A few days before Easter, my husband and I took Mom out shopping and helped her pick out 3 1 lb chocolate Easter bunnies - one for each of her great-grandchildren. At Christmas we had helped her pick out gifts for them, but by Christmas morning, she couldn't understand why they were thanking her for things she never remembered seeing before.

We thought we'd prevent that at Easter by "hiding" the Easter rabbits in her refrigerator and get them when we picked her up that morning so she could give them directly to them. (Many of you already know where this is going...) When we opened her refrigerator Easter morning, there was just one bunny head left. She'd eaten 2 1/2 lbs of chocolate in less than 48 hours. All by herself.

I asked her what happened and she said that she had no idea why she had bought so much chocolate, but she was almost done with it and was pretty tired of chocolate.

We have a saying around here "Dementia Always Wins". No matter how hard we try, dementia always gets the upper hand.

This discussion has been closed for comment. Start a New Discussion.
Find Care & Housing
I'm so sorry, NancyH. What a wonderful daughter-in-law you are! Can you imagine how confusing their worlds are? You are very precious to care so much.

We have my mother with us today and this is the first time she's ever been to our house (according to her). We drove through a car wash on the way here and she told us that she'd never seen anything like that before. We had a good laugh over that because for years it has been a family joke that years ago a tow truck was called to get Mom out of a car wash when she "just tried to straighten up a little bit" when she was in a car wash and got off track. I guess there's some good in forgetting the bad. :)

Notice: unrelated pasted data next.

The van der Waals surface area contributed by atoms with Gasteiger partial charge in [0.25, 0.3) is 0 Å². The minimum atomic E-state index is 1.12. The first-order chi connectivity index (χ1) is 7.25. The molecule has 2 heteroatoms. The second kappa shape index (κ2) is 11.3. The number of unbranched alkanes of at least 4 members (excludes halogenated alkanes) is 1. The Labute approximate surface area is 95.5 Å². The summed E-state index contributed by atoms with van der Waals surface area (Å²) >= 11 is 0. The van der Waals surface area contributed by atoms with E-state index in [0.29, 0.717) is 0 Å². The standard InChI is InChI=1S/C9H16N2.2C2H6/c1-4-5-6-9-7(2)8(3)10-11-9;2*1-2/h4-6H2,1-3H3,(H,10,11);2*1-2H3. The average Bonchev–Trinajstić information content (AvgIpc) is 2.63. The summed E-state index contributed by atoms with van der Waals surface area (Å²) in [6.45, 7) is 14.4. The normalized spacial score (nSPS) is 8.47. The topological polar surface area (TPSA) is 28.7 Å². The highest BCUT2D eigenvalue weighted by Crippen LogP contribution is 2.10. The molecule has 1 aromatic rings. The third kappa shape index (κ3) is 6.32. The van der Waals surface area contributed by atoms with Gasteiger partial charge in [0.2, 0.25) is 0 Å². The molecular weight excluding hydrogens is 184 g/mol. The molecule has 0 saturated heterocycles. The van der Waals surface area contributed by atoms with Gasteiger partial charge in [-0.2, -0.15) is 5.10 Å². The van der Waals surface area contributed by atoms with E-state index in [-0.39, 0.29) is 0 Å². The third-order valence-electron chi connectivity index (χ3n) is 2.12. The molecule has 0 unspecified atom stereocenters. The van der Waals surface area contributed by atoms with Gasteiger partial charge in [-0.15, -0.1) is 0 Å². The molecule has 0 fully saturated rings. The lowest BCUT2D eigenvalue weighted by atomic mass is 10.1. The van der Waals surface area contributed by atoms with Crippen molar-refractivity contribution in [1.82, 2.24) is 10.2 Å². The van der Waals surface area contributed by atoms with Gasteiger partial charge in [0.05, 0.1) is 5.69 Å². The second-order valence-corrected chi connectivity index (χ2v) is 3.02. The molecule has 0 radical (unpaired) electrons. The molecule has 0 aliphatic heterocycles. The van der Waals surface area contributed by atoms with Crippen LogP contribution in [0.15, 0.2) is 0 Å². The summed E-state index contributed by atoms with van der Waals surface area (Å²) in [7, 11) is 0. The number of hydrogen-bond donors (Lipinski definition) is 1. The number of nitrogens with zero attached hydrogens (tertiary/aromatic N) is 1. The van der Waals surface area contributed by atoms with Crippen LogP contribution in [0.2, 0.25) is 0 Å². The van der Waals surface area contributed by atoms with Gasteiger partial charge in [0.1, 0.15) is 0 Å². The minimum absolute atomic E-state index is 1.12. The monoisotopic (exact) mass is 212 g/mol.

My husband and I were just talking about this. The only good thing about dementia is that there is a lot of opportunities for "do overs". (It's also the bad news about dementia...) A few hours ago I used a frustrated voice with her and then just a moment ago I had regained my composure and told her how pretty she always looks and that's all that is on the radar now.

Thank you, Lord, for do-overs in this instance.

I pray God's best for you in this situation. I 'm not sure I could do this for anyone but my mother.

Elizabeth, I have learned to live in the moment with my mother-in-law. Her dementia has gotten to the point, that I repeat myself 100's of times while we're together. One of the things I've come to appreciate is, she is a pleasant person who is easy to be around. Even though she lives in asst. living, she and I spend lots of time together running around etc. BUT just last week she fell and broke her other hip, and her fragile dementia brain took a big hit. I stayed with her through the emergency room, operation and her transport to rehab/nursing home. She had NO idea as to what has happened, why she was NOT in her apartment, and why she couldn't leave this strange place. But what was the worst, was I took the day off, after arranging for her grand-daughters and her oldest son and his wife to come visit for that first day there. I was at the coast when my niece called and said that mil was having a meltdown. When my niece told mil that I was on the phone and wanted to talk to her, mil literally put her fingers in her ears and kept screaming 'no no no no'. It was awful, and totally new territory for me. When she did finally take her fingers out of her ears, she accused me of 'putting me in this place, no one told me about this, you did this before, it's all your fault' etc. She was a screaming meme at that point, so there was absolutely no way of talking to her. Eventually she was given a pill, did some PT (grudgingly) and fell asleep. I am so afraid that her demented brain will never get back to "normal" after this shock of breaking yet another hip. So that's why I live in the moment, take the good when I can, and ask the Lord for patience, humility and love for this thing that I do. Take care.

Start a Discussion
Subscribe to
Our Newsletter